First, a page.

Remember trying to teach your toddler to say sorry for taking a toy away or hitting his little brother? It is worse than pulling teeth! They grimace, they whine, they stand firm with crossed arms. Maybe you might get them to grumble a mumbled, “Sorry,” but you know they don’t really mean it, and they would do it again if they had the chance. As my teenager would say, “Sorry, Hashtag, Not Sorry.”
Well, apologies aren’t that much easier for adults. How do you know when the apology is real, or really heart felt? How can you tell if your partner is just saying “Sorry” to stay out of trouble, or to cover up a deeper secret? How can you tell if the sorry will stick?
An old Hebrew tradition, I once heard seems to say it best. The story goes like this. Benny and Lucille were next door neighbors. Benny trained sheep dogs on his little farm, and Lucille raised goats. One day, Benny’s friskiest dog chewed out of his pen and attacked Lucille’s baby goat, Abigail and killed it. Lucille was sick about it. She cried and cried over her little Abigail. When Benny discovered the news, he couldn’t believe it. How could his dog do such a thing? And especially to Abigail, Lucille’s pride and joy.
Benny knew what to do, however. He knew he had to make it right with his neighbor. A simple apology wouldn’t do. When he went over to Lucille’s house, he could tell that she had been crying and he knew then just how much her little goat meant to her.
“I know I can’t bring back your little goat, and I’m so sorry that my dog attacked her last night. I want to make it up to you. I want to buy you two little goats of your choice. One for Abigail and one for our friendship.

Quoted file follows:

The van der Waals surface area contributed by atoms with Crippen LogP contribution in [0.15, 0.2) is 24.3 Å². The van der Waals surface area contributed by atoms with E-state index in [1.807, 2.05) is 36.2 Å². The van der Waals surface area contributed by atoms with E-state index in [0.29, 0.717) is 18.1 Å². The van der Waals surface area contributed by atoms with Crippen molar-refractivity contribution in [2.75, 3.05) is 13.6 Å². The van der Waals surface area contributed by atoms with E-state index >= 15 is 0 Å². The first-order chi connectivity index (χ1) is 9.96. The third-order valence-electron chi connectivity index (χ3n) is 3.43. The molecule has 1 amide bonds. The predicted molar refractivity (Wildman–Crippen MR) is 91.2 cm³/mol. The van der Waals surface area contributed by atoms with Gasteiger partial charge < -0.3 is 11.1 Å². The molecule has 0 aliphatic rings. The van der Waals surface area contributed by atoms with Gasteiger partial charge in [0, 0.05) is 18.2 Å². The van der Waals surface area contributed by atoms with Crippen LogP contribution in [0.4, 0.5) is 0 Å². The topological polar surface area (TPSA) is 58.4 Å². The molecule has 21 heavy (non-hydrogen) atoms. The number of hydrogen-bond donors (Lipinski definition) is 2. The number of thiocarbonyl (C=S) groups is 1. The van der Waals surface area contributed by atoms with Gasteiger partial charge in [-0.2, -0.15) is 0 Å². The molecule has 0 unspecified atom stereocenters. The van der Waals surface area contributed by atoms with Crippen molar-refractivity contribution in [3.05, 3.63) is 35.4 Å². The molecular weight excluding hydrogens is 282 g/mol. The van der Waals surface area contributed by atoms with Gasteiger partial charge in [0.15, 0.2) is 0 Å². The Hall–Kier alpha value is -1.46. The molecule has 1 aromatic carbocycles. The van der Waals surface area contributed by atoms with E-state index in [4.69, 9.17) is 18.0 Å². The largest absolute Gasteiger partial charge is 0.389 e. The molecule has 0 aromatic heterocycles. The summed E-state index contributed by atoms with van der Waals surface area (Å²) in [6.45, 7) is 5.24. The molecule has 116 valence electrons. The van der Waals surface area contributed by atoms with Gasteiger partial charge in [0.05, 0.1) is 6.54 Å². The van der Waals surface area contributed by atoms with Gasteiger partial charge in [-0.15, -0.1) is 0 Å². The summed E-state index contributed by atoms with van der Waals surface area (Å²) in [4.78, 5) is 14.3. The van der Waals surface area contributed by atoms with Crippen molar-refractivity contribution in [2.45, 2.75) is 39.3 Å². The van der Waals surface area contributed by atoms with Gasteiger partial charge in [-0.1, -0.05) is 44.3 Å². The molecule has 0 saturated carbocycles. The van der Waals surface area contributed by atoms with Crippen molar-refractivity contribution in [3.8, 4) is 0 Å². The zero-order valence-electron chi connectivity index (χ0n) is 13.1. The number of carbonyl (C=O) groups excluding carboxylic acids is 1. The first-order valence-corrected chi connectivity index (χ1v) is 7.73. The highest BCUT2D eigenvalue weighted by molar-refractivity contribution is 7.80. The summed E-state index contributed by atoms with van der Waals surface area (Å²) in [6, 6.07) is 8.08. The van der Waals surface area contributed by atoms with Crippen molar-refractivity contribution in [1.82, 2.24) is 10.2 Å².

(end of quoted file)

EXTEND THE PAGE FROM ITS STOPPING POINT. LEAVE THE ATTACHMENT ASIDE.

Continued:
Lucille knew that she could never replace little Abigail, but she appreciated Benny’s sincerity so much, she wanted to extend her hand in forgiveness.
“I also found a new home for the dog that did this,” Benny said, “So he won’t be a threat anymore.”
This is just a little story, but it does help to understand what is needed for a broken relationship to feel whole again. The old tradition basically states that the responsible party replaces what was lost, and then adds a 1/5 to restore the relationship. It emphasizes that an apology should not merely be words or sentiment, it must also include an offer to make amends. It must repair the emotional and relational damages, not just the financial.
If you have sustained an injury, like betrayal or broken trust or damaged reputation- a simple apology may not be enough to repair the relationship. Here are some steps to recognize a sincere apology.
The responsible person:
- Recognizes the extent of the damage done, and accepts his/her responsibility
- Doesn’t minimize, excuse or justify the wrong-doing
- Doesn’t say things like, “I’m sorry, but…” or “I’ll say sorry if…”
- Asks, “What can I do to make amends?” and insists on making reparations.
- Doesn’t shift the blame to you, reporting that “It is really your fault. If you wouldn’t have….”
- Follows through with his/her commitment. This may be a promise to seek support, counseling, rehab, extra accountability, or change bad habits. This usually takes time and consistency.
- Helps in other ways, like helping with the house, the kids, and general willingness to serve.
If you see evidence that he/she is truly sorry for the relationship transgression, you will slowly be able to trust and forgive. However, if you sense that the “Sorry” is half-hearted, lip service or just for show, then trusting again is a big mistake.
And what about you? What is your role in extending forgiveness without losing yourself? Next week, we will discuss the important steps toward forgiveness and reconciliation without bending your boundaries too far.